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dc.contributor.advisorChastko, Paul
dc.contributor.authorOgle, Kelly
dc.date.accessioned2014-06-23T20:09:05Z
dc.date.available2014-11-17T08:00:33Z
dc.date.issued2014-06-23
dc.date.submitted2014en
dc.identifier.citationOgle, K. (2014). Canada-U.S. Energy Interdependence and the Keystone Project (Unpublished master's thesis). University of Calgary, Calgary, AB. doi:10.11575/PRISM/25196en_US
dc.identifier.urihttp://hdl.handle.net/11023/1583
dc.description.abstractMost Canadians recognize energy security and energy policy as important topics for discussion. Beginning with the discovery of oil at Leduc Alberta in 1947, Canadian national energy policy formulation has run the gamut from laissez-faire continentalism, to a free-market based deregulated framework. Canada is a major trading nation. Moreover, for the past 75 years, the United States has been Canada’s largest trading partner and in terms of oil trade, 99 percent of Canadian oil exports go to the United States. Canada - U.S. interdependence is central to any discussion of Canadian foreign trade. This thesis examines the current and future state of Canadian crude oil exports, using the Keystone XL project as a case study. By referencing the Keystone XL pipeline, this research will attempt to determine whether interdependence in Canada – U.S. oil trade is actually a dependence which places Canada’s largest natural resource in a perilous position.en_US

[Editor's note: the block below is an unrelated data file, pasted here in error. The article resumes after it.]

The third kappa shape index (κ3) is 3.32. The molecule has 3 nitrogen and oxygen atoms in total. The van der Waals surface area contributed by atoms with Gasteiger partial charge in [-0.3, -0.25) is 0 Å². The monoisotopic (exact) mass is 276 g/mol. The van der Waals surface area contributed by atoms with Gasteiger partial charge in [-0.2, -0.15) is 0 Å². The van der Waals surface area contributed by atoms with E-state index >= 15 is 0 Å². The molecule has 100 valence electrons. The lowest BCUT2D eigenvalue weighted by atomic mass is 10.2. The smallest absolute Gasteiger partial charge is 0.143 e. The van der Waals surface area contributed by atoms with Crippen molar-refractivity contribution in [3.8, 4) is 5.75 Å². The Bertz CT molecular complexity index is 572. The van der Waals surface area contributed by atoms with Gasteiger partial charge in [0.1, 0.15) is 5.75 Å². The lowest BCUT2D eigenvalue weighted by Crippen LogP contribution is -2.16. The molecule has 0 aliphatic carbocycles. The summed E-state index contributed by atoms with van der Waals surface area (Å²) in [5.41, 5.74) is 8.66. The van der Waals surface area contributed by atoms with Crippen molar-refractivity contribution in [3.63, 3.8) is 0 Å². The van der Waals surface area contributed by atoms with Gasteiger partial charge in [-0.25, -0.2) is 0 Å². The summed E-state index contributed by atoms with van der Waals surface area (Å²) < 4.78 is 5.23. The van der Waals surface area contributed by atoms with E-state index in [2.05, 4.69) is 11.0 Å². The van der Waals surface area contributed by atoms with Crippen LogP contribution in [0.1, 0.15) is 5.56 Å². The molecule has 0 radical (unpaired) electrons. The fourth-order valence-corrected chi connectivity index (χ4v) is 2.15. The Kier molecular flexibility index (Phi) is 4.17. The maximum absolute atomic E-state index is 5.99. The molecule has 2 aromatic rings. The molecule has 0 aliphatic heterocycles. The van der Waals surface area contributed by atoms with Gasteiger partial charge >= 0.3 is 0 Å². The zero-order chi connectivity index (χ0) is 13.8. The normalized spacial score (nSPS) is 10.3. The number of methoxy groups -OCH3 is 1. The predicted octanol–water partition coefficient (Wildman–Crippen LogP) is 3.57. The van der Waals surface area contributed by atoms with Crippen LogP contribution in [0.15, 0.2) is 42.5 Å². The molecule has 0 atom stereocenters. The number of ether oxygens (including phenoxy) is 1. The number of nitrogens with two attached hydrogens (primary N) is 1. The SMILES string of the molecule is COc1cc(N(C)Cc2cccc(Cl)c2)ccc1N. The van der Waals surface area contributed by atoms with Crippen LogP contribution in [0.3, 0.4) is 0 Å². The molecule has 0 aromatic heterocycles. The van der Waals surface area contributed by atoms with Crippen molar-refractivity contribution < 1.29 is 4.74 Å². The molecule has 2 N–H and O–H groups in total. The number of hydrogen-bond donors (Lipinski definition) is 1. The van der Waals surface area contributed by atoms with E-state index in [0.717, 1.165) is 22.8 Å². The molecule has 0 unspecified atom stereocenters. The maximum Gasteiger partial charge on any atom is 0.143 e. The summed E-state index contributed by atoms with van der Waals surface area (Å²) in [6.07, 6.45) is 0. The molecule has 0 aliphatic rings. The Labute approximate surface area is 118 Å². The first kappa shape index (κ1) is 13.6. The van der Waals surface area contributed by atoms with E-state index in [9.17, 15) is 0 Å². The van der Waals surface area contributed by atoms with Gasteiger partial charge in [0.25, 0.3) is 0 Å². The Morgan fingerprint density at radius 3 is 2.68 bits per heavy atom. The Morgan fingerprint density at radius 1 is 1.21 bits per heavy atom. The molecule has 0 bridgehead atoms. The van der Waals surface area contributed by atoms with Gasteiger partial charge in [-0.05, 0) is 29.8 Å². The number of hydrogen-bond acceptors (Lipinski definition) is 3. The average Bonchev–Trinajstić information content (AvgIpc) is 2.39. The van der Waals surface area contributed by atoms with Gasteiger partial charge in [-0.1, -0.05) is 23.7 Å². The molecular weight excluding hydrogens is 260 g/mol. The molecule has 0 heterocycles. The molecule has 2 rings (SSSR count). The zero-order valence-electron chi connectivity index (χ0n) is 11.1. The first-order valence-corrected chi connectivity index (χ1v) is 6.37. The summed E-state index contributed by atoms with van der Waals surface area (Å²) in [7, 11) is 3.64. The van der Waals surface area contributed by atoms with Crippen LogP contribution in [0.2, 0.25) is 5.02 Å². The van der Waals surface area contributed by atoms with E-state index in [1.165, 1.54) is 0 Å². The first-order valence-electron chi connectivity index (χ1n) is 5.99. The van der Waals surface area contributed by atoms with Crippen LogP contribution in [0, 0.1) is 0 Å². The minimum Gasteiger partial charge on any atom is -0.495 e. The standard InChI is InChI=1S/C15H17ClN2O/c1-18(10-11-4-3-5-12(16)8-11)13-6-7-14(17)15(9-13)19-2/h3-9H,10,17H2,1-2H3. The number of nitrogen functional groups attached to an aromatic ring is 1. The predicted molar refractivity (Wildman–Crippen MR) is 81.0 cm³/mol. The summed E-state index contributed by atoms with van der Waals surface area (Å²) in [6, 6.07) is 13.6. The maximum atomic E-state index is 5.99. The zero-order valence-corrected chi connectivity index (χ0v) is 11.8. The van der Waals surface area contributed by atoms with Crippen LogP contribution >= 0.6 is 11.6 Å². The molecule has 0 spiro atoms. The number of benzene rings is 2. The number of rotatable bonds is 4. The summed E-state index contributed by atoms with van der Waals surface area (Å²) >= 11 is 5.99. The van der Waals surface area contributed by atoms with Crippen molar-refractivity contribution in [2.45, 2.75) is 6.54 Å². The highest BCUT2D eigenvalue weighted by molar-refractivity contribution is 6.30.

dc.language.isoeng
dc.rightsUniversity of Calgary graduate students retain copyright ownership and moral rights for their thesis. You may use this material in any way that is permitted by the Copyright Act or through licensing that has been assigned to the document. For uses that are not allowable under copyright legislation or licensing, you are required to seek permission.
dc.subjectHistory--Canadian
dc.subject.classificationEnergy Securityen_US
dc.subject.classificationKeystone XLen_US
dc.subject.classificationinterdependenceen_US
dc.titleCanada-U.S. Energy Interdependence and the Keystone Project
dc.typemaster thesis
dc.publisher.facultyGraduate Studies
dc.publisher.institutionUniversity of Calgaryen
dc.identifier.doihttp://dx.doi.org/10.11575/PRISM/25196
thesis.degree.nameMaster of Strategic Studies
thesis.degree.nameMSS
thesis.degree.disciplineMilitary and Strategic Studies
thesis.degree.grantorUniversity of Calgary
atmire.migration.oldid2245
dc.publisher.placeCalgaryen
ucalgary.item.requestcopytrue


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University of Calgary graduate students retain copyright ownership and moral rights for their thesis. You may use this material in any way that is permitted by the Copyright Act or through licensing that has been assigned to the document. For uses that are not allowable under copyright legislation or licensing, you are required to seek permission.